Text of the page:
Learn more about Patrick Gale.
Notes From An Exhibition Paperback – 7 Jan 2008
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'Poised and pitch-perfect throughout, this is an engrossing portrait of a troubled and remarkable character. A fine writer at the top of his game’ Mail on Sunday
‘This is an uplifting, immensely empathetic novel, and Gale's prose, as ever is as clear and bright as the Cornish light' Guardian
'It has the kind of quietly radiant intelligence, craft and integrity that bypasses superficial questions of originality. A novel with a variety and freshness that is all the more powerful and surprising for being discovering in such a circumscribed and very English milieu' Adam Lively, Sunday Times
'Skilfully constructed as a mosaic of different viewpoints that shift back and forwards in time. A warm, well-written novel about creativity and the perils of living with the creative spirit' Times Literary Supplement
'By the end I had laughed and cried and put all his other books on my wish list. This is dense, thought-provoking, sensitive, satisfying, humorous, humane – a real treat' Toby Clements, Telegraph
'Beautifully written, slowly unravelling tale…Patrick Gale's serene and carefully crafted prose conveys a profound understanding of the workings of human relationships and the torment that mental illness causes its sufferers and also those around them' Ross Gilfillan, Daily Mail
About the Author
Patrick Gale was born on the Isle of Wight in 1962. He spent his infancy at Wandsworth Prison, which his father governed, then grew up in Winchester. He now lives on a farm near Land's End. His most recent novels are A Perfectly Good Man and the Richard & Judy bestseller Notes from an Exhibition.
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Top Customer Reviews
Structuring itself around the themes of art, death, and bipolarity the subject matter gives the impression of the serious minded. The handling of the link between central character Rachael Kelly's bipolarity and her creativity is well handled and insightful. Here the book rises to its challenge with aplomb. One clever trick is that the central character is really only fully appreciated from the perspectives of the other characters in the book. This is due, in part I suspect, to her bipolar disorder but it is a very clever conceit indeed.
Gale writes engagingly throughout and I did find the book both easy to read and difficult to put down. You are genuinely engaged by some of the characters in this book. Apart from Rachael, the children Hedley and Morwenna are well rounded, as is her husband Anthony. The trouble is the book devotes time to about 3 more characters and weaves in little subplots.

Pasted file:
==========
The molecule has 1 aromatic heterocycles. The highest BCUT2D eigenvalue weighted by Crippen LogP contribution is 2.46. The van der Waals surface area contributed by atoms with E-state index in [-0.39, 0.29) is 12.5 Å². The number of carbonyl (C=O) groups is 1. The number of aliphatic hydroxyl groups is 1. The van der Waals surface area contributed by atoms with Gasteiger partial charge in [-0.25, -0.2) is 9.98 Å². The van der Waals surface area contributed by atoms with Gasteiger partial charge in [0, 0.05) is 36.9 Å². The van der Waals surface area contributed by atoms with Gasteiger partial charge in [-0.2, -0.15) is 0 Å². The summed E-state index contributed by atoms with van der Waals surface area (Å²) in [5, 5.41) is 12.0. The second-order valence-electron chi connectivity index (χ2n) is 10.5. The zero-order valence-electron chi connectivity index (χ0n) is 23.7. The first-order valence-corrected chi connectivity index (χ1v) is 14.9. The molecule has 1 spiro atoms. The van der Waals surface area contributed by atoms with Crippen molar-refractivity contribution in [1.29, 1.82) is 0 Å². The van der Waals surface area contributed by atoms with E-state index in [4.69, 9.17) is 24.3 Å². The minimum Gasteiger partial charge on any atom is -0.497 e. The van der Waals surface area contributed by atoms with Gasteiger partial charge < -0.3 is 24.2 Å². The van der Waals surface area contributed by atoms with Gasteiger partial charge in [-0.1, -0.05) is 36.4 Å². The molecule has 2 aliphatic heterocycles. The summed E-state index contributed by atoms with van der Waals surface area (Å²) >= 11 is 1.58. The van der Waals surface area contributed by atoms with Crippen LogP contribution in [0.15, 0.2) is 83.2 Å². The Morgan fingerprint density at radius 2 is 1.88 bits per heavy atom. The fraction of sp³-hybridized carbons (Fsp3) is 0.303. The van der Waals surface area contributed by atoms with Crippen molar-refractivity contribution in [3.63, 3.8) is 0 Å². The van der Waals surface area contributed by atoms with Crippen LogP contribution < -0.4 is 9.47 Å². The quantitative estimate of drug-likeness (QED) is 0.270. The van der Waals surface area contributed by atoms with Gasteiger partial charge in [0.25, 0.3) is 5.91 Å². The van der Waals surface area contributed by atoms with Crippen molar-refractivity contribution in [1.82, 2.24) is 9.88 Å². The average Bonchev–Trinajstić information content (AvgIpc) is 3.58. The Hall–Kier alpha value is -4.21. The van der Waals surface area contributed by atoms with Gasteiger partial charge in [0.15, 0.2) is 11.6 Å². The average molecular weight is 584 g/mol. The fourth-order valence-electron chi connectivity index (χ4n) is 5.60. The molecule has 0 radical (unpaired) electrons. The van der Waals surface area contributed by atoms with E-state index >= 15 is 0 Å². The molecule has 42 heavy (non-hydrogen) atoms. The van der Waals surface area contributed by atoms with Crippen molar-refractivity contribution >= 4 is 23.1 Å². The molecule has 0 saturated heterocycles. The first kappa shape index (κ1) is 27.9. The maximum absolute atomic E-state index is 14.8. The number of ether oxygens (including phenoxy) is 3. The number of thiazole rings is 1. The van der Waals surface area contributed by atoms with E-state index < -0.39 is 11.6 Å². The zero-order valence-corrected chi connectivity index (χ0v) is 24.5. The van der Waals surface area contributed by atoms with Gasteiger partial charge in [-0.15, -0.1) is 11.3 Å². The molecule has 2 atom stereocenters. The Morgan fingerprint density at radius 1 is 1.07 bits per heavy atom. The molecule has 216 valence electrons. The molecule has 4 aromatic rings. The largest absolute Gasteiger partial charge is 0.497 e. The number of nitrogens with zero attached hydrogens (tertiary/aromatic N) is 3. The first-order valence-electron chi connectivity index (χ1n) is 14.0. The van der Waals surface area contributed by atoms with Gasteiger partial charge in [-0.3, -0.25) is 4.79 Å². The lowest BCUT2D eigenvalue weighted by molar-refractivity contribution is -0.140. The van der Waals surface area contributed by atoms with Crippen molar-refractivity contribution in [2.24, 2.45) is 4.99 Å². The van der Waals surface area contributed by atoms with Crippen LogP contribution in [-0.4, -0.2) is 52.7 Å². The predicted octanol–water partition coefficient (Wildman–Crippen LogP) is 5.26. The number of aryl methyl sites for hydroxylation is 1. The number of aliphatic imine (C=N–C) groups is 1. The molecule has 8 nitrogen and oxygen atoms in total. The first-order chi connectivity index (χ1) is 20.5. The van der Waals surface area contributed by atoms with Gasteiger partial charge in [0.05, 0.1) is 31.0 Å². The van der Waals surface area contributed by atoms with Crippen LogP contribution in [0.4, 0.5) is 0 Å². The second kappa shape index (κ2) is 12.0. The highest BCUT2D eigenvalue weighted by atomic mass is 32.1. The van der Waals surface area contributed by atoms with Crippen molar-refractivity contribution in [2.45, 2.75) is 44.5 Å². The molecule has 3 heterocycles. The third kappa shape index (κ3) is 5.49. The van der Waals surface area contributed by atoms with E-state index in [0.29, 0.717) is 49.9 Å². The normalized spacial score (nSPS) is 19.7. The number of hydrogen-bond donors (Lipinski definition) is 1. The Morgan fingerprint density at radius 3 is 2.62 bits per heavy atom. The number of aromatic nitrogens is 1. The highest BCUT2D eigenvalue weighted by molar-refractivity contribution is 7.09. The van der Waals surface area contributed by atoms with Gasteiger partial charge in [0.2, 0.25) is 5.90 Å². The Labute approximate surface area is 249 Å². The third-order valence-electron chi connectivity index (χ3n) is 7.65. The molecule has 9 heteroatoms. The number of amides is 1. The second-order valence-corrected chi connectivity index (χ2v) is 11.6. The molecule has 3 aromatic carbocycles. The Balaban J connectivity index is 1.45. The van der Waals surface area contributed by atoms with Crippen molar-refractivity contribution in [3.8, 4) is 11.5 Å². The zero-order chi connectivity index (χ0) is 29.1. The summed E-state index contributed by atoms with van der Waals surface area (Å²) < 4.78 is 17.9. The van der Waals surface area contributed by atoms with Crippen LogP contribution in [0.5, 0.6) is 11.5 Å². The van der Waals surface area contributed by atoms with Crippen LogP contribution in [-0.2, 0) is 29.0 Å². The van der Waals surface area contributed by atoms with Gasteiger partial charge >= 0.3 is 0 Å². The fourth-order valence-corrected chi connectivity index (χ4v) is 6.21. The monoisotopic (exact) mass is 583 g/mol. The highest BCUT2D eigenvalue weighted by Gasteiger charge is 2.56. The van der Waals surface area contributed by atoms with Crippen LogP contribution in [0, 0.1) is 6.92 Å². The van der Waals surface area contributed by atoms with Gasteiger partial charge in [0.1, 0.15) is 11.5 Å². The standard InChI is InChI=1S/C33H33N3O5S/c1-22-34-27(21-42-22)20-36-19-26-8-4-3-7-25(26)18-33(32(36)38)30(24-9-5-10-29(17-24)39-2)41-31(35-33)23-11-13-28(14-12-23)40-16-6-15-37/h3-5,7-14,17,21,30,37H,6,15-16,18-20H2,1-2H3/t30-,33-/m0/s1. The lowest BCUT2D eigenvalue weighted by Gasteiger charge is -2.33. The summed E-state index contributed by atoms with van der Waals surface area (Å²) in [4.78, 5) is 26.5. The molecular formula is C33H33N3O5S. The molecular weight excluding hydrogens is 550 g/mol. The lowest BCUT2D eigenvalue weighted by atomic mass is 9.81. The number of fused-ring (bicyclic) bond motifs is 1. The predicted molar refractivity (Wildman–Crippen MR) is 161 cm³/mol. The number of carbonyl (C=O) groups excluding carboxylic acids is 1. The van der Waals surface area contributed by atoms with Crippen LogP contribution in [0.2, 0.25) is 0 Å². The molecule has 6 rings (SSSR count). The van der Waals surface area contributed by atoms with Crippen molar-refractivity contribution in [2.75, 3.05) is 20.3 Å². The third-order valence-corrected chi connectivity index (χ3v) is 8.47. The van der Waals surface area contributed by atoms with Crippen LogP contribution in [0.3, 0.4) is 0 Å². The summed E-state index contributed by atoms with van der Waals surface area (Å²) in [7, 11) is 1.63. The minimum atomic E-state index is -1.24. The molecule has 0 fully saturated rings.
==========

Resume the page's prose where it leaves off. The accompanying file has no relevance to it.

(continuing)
It's here where the book both falls down and looses its sense of purpose. There is simply too much going on and too many people to spread the story around. The inclusion of Petroc is useful and although his character is not as fully fledged as some his place in the plot is quite important.Read more ›
Rachel's background is a mystery - she refuses to talk about where she comes from apart from vaguely alluding to Canada. After her death her husband Antony, encouraged by her oldest son, begins to seek out her origins.
The Quaker faith of Antony gives the book a calm still heart which contrasts well with the difficulties weathered by the family.
Above all it is an optimistic book that shows that although the family has had to endure the pain and misery of living with mental illness they can nonetheless find strength and happiness through the love and memories that they all share.
I struggled towards the end of the book between wanting to know Rachel's story but not wanting the book to end! It is the first Patrick Gale book I have read - but I've already started looking out for his other work.
Most Recent Customer Reviews
I loved this novel from start to finish. I love Cornwall and could picture the places. The plot kept me guessing throughout and I love the characterisation. Read morePublished 20 days ago by Amazon Customer
First order I think is still on the van. Received a rebate and purchased again.Published 1 month ago by CMA
Really enjoy Patrick Gale novels. I did enjoy A Place Called Winter more than this though. Would have liked a different ending.Published 2 months ago by Tina Allsebrook
Beautifully crafted piece on the subject of artistic brilliance and manic depressionPublished 2 months ago by stuart smithers
A refreshingly unusual story. However, I found the narrative rather disjointed.Published 3 months ago by Barry White
This is my first read of Patrick Gale and I enjoyed it on many levels. The keen insight into childhood insecurities and family dynamics - the bargaining with fate and reliance on... Read morePublished 3 months ago by MF
The title of this compelling and often moving novel is taken from the information cards often displayed next to a work of art in a gallery. Read morePublished 3 months ago by Amanda Jenkinson
Exploring a family tainted by mental illness,troubled Rachel dominates the dynamics of family life. Read more
A pleasure to read, wanted more. Patrick Gale has such understanding and amazingly the ability to share it so simply.Published 3 months ago by Glyn